On the 29 March 2017, Prime Minister Theresa May wrote to European Council President Donald Tusk to notify him of the UK’s intention to leave the EU. The letter was delivered by Sir Tim Barrow, the UK’s ambassador to the EU.
Today, therefore, I am writing to give effect to the democratic decision of the people of the United Kingdom. I hereby notify the European Council in accordance with Article 50(2) of the Treaty on European Union of the United Kingdom’s intention to withdraw from the European Union. In addition, in accordance with the same Article 50(2) as applied by Article 106a of the Treaty Establishing the European Atomic Energy Community, I hereby notify the European Council of the United Kingdom’s intention to withdraw from the European Atomic Energy Community.
The letter is 6 pages long and outlines the UK’s approach to negotiations suggesting a number of principles that could be adopted in an attempt to ensure that the negotiations proceed as smoothly as possible:
- We should engage with one another constructively and respectfully, in a spirit of sincere cooperation
- We should always put our citizens first
- We should work towards securing a comprehensive agreement
- We should work together to minimise disruption and give as much certainty as possible
- We must pay attention to the UK’s unique relationship with the Republic of Ireland and the importance of the peace process in Northern Ireland
- We should begin technical talks on detailed policy areas as soon as possible, but we should prioritise the biggest challenges
- We should continue to work together to advance and protect our shared European values
The letter also mentions a White Paper will be released tomorrow (30 March 2017) which will provide details of legislation to repeal the European Communities Act 1972 which gives effect to EU law in the UK. (This legislation is also known as the Great Repeal Bill.)
Theresa May gave a statement on the letter in Parliament details of which can be found at
Donald Tusk responded to the notification letter and mentioned
So, here it is, six pages: the notification from Prime Minister Theresa May, triggering Article 50 and formally starting the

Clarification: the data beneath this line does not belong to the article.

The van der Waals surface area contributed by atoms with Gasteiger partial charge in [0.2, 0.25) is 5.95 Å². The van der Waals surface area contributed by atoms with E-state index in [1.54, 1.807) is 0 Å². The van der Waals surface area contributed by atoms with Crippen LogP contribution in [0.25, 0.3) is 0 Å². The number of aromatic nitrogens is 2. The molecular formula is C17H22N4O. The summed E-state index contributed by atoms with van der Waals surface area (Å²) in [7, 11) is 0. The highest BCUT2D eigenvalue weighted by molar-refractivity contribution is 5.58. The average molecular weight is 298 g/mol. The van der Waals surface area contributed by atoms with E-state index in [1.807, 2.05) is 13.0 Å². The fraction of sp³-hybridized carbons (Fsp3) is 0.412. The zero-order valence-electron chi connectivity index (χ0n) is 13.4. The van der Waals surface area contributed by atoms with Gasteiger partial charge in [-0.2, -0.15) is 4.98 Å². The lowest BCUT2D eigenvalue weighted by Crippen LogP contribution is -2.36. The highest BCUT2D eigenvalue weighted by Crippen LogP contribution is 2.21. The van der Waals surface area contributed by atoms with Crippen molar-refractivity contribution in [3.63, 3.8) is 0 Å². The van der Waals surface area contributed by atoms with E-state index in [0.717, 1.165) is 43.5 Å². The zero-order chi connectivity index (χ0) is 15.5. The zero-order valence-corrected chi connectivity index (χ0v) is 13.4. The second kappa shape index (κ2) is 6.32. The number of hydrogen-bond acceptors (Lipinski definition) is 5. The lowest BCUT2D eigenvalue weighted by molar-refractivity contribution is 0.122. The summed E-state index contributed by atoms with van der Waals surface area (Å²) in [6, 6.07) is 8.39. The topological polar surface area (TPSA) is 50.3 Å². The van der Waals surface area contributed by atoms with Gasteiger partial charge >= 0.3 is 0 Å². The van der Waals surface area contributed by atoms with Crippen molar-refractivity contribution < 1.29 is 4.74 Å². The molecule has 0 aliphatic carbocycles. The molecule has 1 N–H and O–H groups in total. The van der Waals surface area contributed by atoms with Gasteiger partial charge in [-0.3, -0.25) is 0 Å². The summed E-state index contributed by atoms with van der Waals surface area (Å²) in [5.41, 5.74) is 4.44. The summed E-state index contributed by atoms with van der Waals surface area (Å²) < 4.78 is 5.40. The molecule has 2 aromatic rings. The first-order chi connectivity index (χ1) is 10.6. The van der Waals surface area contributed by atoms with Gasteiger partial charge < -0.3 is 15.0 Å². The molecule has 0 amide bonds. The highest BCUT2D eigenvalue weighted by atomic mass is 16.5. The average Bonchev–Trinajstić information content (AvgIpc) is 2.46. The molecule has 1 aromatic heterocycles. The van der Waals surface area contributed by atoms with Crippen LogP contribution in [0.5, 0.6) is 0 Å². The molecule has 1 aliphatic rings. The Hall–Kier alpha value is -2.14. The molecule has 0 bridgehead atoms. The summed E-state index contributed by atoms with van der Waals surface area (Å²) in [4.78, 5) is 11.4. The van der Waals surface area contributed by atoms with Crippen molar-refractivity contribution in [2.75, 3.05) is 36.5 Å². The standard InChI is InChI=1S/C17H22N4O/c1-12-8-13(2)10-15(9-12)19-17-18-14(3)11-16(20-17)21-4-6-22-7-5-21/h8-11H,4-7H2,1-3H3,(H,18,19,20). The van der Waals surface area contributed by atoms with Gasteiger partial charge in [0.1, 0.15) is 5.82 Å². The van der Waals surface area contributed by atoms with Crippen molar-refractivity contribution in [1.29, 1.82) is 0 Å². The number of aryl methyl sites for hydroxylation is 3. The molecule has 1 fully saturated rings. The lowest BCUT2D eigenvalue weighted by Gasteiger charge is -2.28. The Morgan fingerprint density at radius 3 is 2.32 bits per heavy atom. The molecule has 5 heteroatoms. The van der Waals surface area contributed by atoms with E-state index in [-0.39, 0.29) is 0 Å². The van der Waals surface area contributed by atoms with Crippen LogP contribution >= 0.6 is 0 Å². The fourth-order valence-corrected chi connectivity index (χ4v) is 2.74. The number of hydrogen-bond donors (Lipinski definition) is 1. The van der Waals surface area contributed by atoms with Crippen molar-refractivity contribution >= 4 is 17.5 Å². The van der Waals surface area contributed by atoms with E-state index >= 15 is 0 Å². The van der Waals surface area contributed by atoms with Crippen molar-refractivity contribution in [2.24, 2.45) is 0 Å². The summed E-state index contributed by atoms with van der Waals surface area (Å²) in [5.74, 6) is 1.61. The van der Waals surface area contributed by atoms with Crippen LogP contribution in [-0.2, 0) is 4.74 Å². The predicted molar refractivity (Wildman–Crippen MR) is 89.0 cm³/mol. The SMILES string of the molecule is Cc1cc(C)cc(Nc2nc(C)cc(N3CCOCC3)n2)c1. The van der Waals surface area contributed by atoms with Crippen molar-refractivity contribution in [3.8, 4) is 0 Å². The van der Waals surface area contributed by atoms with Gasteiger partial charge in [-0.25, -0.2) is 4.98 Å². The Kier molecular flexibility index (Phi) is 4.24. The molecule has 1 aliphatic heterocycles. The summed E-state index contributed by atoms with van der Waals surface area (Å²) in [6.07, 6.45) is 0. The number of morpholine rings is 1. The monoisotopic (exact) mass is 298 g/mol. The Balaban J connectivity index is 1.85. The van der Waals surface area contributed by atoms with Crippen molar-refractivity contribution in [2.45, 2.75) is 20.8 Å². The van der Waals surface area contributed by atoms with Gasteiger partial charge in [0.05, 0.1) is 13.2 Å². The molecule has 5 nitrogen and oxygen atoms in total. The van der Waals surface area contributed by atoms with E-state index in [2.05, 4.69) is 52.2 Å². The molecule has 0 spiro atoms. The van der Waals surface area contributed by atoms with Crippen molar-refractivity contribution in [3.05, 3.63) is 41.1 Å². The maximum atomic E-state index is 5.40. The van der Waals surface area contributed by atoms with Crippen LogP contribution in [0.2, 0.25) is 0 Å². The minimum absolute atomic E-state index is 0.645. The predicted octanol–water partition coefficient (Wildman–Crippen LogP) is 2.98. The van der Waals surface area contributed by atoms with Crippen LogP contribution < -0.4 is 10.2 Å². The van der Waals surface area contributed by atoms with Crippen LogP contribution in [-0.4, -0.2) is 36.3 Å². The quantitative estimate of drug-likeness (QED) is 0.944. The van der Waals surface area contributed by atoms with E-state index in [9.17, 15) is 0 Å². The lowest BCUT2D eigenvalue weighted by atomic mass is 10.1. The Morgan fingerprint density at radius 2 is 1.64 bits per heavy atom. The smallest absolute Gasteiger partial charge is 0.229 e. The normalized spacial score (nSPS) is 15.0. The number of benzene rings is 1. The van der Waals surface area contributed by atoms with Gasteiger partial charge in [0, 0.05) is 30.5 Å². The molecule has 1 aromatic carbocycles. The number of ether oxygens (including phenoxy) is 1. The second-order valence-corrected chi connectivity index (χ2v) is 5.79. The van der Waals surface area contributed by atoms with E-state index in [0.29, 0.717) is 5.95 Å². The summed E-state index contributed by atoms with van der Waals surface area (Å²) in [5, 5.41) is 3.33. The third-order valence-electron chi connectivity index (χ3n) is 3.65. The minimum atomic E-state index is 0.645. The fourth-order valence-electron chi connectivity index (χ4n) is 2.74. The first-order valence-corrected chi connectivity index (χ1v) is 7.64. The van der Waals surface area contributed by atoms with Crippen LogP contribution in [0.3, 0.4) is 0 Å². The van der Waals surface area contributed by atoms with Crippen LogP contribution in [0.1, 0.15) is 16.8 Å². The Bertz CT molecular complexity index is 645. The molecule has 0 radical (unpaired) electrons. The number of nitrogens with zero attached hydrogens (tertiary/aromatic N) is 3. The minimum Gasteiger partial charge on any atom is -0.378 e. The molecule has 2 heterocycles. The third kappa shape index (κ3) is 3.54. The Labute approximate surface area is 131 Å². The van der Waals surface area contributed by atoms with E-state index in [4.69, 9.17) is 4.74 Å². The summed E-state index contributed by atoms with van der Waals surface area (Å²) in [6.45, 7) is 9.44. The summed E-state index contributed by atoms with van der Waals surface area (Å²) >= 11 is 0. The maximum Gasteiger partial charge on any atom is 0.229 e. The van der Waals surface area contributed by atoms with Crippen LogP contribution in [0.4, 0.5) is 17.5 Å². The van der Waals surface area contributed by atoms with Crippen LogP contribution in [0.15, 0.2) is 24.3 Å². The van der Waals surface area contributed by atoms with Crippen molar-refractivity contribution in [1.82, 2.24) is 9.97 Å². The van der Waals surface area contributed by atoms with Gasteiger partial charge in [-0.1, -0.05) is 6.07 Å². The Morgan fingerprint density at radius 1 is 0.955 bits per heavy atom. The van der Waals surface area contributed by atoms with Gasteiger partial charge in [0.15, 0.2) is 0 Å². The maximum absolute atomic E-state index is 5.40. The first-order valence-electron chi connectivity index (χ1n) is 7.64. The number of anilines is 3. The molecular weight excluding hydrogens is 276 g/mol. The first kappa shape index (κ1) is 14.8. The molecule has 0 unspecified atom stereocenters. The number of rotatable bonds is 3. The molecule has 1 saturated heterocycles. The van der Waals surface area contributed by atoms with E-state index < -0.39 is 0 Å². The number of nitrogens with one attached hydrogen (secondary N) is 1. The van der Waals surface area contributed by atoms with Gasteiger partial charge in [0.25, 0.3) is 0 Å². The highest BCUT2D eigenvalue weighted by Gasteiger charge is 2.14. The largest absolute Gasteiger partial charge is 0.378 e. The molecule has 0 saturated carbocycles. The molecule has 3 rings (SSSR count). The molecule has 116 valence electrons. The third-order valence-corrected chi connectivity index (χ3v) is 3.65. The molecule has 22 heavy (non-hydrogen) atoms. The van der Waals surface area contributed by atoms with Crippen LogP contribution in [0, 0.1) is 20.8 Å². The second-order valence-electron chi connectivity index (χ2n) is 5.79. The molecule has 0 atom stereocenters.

negotiations of the United Kingdom’s withdrawal from the European Union. There is no reason to pretend that this is a happy
day, neither in Brussels, nor in London. After all, most Europeans, including almost half the British voters wish that we would stay together, not drift apart. As for me I will not pretend that I am happy today.
On Friday I will share a proposal of the negotiating guidelines with the Member States, to be adopted by the European Council on 29 April.
Full details are available at
A Statement by the European Council (Art. 50) on the UK notification was also issued.
For the European Union, the first step will now be the adoption of guidelines for the negotiations by the European Council. These
guidelines will set out the overall positions and principles in light of which the Union, represented by the European Commission,
will negotiate with the United Kingdom.
In these negotiations the Union will act as one and preserve its interests. Our first priority will be to minimise the uncertainty
caused by the decision of the United Kingdom for our citizens, businesses and Member States. Therefore, we will start by
focusing on all key arrangements for an orderly withdrawal.
We will approach these talks constructively and strive to find an agreement. In the future, we hope to have the United Kingdom as
a close partner.
President Tusk has convened the European Council on 29 April 2017.
Full details are available at
What happens next ?
The withdrawal agreement must be negotiated in accordance with Article 218 (3) of the Treaty on the Functioning of the European Union.
An extraordinary European Council will be convened by the President of the European Council, Donald Tusk. (This will happen on 29 April).
The European Council will adopt by consensus a set of guidelines on the orderly withdrawal of the United Kingdom from the European Union. These guidelines will define the overall principles that the EU will pursue during the negotiations based on the common interest of the European Union and of its Member States.
After the adoption of the guidelines, the Commission will very quickly present to the Council a recommendation to open the negotiations. This will be agreed by the College of Commissioners, 4 days after the meeting of the European Council.
The Council will then need to authorise the start of the negotiations by adopting a set of negotiating directives. They must be adopted by strong qualified majority (72% of the 27 Member States, i.e. 20 Member States representing 65% of the population of the EU27).
Once these directives are adopted, the Union negotiator, as designated by the Council, is mandated to begin negotiations with the withdrawing Member State.